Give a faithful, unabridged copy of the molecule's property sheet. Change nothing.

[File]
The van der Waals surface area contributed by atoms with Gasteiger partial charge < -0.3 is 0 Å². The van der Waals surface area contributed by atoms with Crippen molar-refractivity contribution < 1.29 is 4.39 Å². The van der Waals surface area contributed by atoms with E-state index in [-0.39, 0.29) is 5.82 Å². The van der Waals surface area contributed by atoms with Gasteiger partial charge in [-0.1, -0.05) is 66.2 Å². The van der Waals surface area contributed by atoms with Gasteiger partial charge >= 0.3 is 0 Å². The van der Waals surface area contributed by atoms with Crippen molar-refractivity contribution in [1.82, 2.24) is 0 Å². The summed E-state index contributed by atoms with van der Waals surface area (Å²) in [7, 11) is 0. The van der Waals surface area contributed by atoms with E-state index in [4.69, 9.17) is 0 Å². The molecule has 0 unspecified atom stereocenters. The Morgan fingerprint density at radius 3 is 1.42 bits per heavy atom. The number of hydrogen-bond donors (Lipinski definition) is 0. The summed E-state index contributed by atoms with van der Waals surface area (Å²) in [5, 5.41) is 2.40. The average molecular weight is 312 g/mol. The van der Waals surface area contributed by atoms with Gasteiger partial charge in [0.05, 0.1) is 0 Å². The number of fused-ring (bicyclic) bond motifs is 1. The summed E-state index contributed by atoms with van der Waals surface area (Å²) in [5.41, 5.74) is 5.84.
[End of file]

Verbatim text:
The van der Waals surface area contributed by atoms with Gasteiger partial charge < -0.3 is 0 Å². The van der Waals surface area contributed by atoms with Crippen molar-refractivity contribution < 1.29 is 4.39 Å². The van der Waals surface area contributed by atoms with E-state index in [-0.39, 0.29) is 5.82 Å². The van der Waals surface area contributed by atoms with Gasteiger partial charge in [-0.1, -0.05) is 66.2 Å². The van der Waals surface area contributed by atoms with Gasteiger partial charge >= 0.3 is 0 Å². The van der Waals surface area contributed by atoms with Crippen molar-refractivity contribution in [1.82, 2.24) is 0 Å². The summed E-state index contributed by atoms with van der Waals surface area (Å²) in [7, 11) is 0. The van der Waals surface area contributed by atoms with E-state index in [4.69, 9.17) is 0 Å². The molecule has 0 unspecified atom stereocenters. The Morgan fingerprint density at radius 3 is 1.42 bits per heavy atom. The number of hydrogen-bond donors (Lipinski definition) is 0. The summed E-state index contributed by atoms with van der Waals surface area (Å²) in [5, 5.41) is 2.40. The average molecular weight is 312 g/mol. The van der Waals surface area contributed by atoms with Gasteiger partial charge in [0.05, 0.1) is 0 Å². The number of fused-ring (bicyclic) bond motifs is 1. The summed E-state index contributed by atoms with van der Waals surface area (Å²) in [5.41, 5.74) is 5.84.